TBR Challenge: Breaking the Kearsley Barrier

This month’s theme for the TBR Challenge hosted by Wendy was Recommended Reads. And so I finally, finally, read a book that has been recommended, both in general and to me personally, by almost everyone I know in Romanceland: Susanna Kearsley’s The Winter Sea.

So many people know this book that I’m not bothering with a proper review. If you chance to be someone who didn’t recommend this book to me and haven’t read it, here’s Sunita’s review. And here are my scattered thoughts:

I think I’ve learned how the TBR Challenge will work for me: not cleaning out the dregs, but getting to those books I really want to read but have somehow been hesitating to start. I think I hesitated with this one because “everyone” loves it so. What if I didn’t? I was afraid to tell anyone what book I’d chosen. I liked it a lot; I can imagine reading it again; I look forward to reading more from Kearsley. But it’s not my new favorite book ever. Continue reading

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Reading Break: In My Earbuds

Since I find it hard to write about audiobooks in detail, I’m reverting to round-up format to report on my recent listening.

Jayne Ann Krentz Fest

I’ve talked before about how Jayne Ann Krentz/Jayne Castle is an audio auto-buy for me, even though I don’t think her books are that great(I have some of her older Amanda Quick historicals, too, but I don’t like the narrator for the new ones). Something about her polished voice, light/cozy mystery plots, and goofy paranormal and futuristic worlds works as undemanding comfort reading, even though (or because) every book is a jigsaw of familiar pieces from previous work assembled in a slightly new way.

Recently I used a couple of Audible credits to pick up her latest contemporary romantic suspense, Trust No One, and a classic I’d read and enjoyed before, Trust Me (hang on, Jayne, you seem to be contradicting yourself). And though the new book is a stand-alone, I also re-listened to her previous contemporary release, River Road. They were all exactly what I expected, which was just what I wanted from them. I think her new books are something of a return to form–the contemporaries have more energy than her most recent Arcane (psychic-paranormal) or Harmony (futuristic) books, which have gotten tired (and super-complicated with trilogies crossing her three pen-names and time periods).
Continue reading

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Reading Break: Dept. of Speculation, by Jenny Offill

Jenny Offill’s slim novel, Dept. of Speculation, is composed of short fragments, sort of like a collage. I’m going to do my review the same way. Because I’m lazy, not because I’m literary.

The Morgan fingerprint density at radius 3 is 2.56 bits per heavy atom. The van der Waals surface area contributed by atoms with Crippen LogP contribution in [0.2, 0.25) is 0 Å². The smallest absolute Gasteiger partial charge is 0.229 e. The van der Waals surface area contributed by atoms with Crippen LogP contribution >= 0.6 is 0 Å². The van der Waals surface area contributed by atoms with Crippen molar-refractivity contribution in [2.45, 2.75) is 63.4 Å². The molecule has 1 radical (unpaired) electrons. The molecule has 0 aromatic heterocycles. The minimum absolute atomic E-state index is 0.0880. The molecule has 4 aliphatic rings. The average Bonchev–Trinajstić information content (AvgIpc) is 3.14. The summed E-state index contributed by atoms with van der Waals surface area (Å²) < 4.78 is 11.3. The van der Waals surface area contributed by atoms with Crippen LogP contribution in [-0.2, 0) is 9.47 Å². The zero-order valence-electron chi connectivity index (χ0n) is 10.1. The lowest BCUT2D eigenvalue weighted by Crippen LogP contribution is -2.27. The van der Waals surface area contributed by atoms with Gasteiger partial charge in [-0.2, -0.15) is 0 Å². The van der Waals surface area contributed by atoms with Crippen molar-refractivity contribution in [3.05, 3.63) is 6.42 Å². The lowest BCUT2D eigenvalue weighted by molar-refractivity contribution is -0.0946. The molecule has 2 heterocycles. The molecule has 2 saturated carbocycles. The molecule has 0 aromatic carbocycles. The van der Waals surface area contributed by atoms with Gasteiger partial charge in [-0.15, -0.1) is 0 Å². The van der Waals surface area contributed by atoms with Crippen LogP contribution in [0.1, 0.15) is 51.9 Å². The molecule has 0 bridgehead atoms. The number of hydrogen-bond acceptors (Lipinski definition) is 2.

Offill’s fragmentary paragraphs create a kind of elliptical portrait of the unraveling (and maybe repairing) of a marriage–representing how the narrator, identified only as The Wife, might think about it rather than providing a straightforward narrative. This isn’t as difficult to read as it sounds; I got the hang of it a couple of short chapters in and didn’t find the plot hard to figure out. I’m sure some readers would find the narrative style annoying, though.

Every year I try to read a few things from Best Books lists that I wouldn’t otherwise have known about or picked up. Dept. of Speculation caught my eye because the subject matter is the stuff of women’s fiction, and I’m always interested in more “literary” takes on commercial women’s genres. What difference does the way it’s told make? Continue reading

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Reading Break: My Salinger Year, by Joanna Rakoff

Next week is Reading Break at my college. For once, things worked out so that I have no grading. I have meetings and projects to work on, but I should actually have time during my Reading Break to read. For fun! And to blog. My plan is that instead of one round-up post on what I’ve been reading lately, I’ll do a series of Reading Break posts over the next week, every other day or so.

Cover of Joanna Rakoff's My Salinger Year. A view of brick apartment buildings, with a young woman visible in a lighted window.I read Joanna Rakoff’s memoir of her mid-90s stint as an assistant at a New York literary agency, My Salinger Year, partly because I liked the cover and partly because, like so many bookish English majors, I once indulged the fantasy of working in publishing.

The book reminded me a bit of Whit Stillman’s Last Days of Discothough Rakoff’s post-disco social and romantic life is less glamorous–and not that interesting. Still, I think Stillman fans might enjoy this nostalgic portrait of young cultural strivers in New York. Continue reading

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Directed Reading? The Romance Author and Her Audience

There’s been lots of tweeting about this Ravishly interview with Kathleen Gilles Seidel today, and I said it would be a great topic for further discussion on a blog post, so of course I found myself volunteering to write one that could be a place for discussion.

First Things First

I am not interested in discussing the interviewer or the interviewer’s place in romance criticism in this space. I have not named the interviewer because I am hoping to avoid having that take over the conversation. I also find the name tends to act as a bat signal and then that person arrives and shapes the subsequent discussion and no thank you.

If I have any bias here, it’s that I adored Again and plan to read more of Seidel’s work.

The Parts that Interested Me Most 

(and I think I’m not alone) were Seidel’s comments on her relationship to her audience. Continue reading

Posted in genre musings, linky-loo | 36 Comments